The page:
From The Mayor's Desk:
Doug Lawrance, Mayor, Sioux Lookout
Kamloops and Sioux Lookout
This past week it has been my somber privilege to support initiatives to honour the 215 Indigenous children found in unmarked burial sites at the former Indian Residential School in Kamloops B.C. At both the ceremony held in Frenchman’s Head on the Lac Seul First Nation and at the memorial on Wellington Street in Sioux Lookout, I have been struck by the quiet dignity of residential school survivors and their families as they gather to reflect or speak their stories. I have also been struck by the quiet respect shown by non-Indigenous people in Sioux Lookout.
215 in Kamloops, how many in Sioux Lookout? We too had a residential school at Pelican Falls, not within the Town boundary at the time, but essentially in the area of Sioux Lookout. There are numerous stories, accounts, of children who went missing and were never found. Within the town the Federal Government established a tuberculosis hospital in the mid-1900’s to which Indigenous people were brought during the TB crisis. That hospital became the Sioux Lookout Zone Hospital for Indigenous people. We know there are unidentified graves in the Northway Cemetery adjacent to the old Zone Hospital site. The Municipal Truth and Reconciliation Committee has been working towards memorializing those buried but not identified in the Northway Cemetery.
The news from Kamloops hits hard in Sioux Lookout with our significant Indigenous population, many of whom have been negatively impacted either directly or inter-generationally by the IRS system. This tragic information has caught the attention of the entire nation. Hopefully caught it in such a way that it can be a catalyst for positive change. For commitments and action over the long term, not just short term reaction.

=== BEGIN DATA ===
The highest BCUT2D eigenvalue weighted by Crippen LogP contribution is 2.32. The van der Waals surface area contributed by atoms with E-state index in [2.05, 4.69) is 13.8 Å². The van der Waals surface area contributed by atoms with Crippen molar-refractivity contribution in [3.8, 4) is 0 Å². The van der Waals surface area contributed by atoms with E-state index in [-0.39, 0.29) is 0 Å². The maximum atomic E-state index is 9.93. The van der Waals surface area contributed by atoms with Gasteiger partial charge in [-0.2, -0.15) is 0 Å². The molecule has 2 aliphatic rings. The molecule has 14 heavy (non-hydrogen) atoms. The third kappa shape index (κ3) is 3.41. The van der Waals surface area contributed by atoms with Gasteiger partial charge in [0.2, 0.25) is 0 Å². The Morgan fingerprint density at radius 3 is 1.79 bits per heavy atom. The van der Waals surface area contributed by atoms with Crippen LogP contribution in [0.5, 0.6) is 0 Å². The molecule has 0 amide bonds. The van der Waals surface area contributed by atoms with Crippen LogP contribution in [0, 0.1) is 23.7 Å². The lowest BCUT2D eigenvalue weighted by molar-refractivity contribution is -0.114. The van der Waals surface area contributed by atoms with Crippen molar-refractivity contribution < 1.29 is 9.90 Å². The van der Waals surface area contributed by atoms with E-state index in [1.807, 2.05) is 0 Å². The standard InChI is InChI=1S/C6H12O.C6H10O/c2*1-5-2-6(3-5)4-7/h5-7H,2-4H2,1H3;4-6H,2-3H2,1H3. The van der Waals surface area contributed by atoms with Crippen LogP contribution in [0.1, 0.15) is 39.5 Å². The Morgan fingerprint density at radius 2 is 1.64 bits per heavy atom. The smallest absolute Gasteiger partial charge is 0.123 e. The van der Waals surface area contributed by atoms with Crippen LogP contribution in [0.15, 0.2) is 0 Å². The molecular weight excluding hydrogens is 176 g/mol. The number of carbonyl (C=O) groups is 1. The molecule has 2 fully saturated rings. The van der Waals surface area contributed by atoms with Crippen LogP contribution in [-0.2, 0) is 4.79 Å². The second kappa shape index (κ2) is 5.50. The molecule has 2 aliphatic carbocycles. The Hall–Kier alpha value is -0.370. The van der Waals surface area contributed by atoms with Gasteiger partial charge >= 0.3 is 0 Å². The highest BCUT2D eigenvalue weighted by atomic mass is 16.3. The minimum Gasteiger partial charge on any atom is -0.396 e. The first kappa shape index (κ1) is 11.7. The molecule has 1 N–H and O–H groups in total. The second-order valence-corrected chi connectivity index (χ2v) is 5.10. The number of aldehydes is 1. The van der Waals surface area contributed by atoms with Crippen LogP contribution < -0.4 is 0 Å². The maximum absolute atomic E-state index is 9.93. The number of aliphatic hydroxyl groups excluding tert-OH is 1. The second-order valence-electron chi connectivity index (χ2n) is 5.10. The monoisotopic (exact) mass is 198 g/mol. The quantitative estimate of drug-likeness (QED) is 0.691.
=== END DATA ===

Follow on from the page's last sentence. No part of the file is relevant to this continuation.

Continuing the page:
Locally we can take action. We will support Indigenous led action to investigate unmarked and unidentified burial sites within the Municipality. Through the Truth and Reconciliation Committee we will continue with renewed vigour to plan for the memorialization of those unidentified people buried in our cemetery.
I will also be proposing to our Truth and Reconciliation Committee and to Council that we create a permanent and prominent memorial park. I will propose that we establish that park, with Indigenous engagement and guidance, in the downtown area at what is now called Centennial Park. Once established, the renaming of that park to Reconciliation Park may be appropriate. A Park that provides a respectful and accessible area for reflection, gathering, and ceremony to honour the truth for so many and the reconciliation sought by all. A Park that helps to provide dignity for our entire community.
We have been informed and saddened by the Kamloops discovery. This must not be another passing news event. Let’s do what we can as individuals and as a community to take meaningful action, to make things better, to listen to the truth and to forge reconciliation.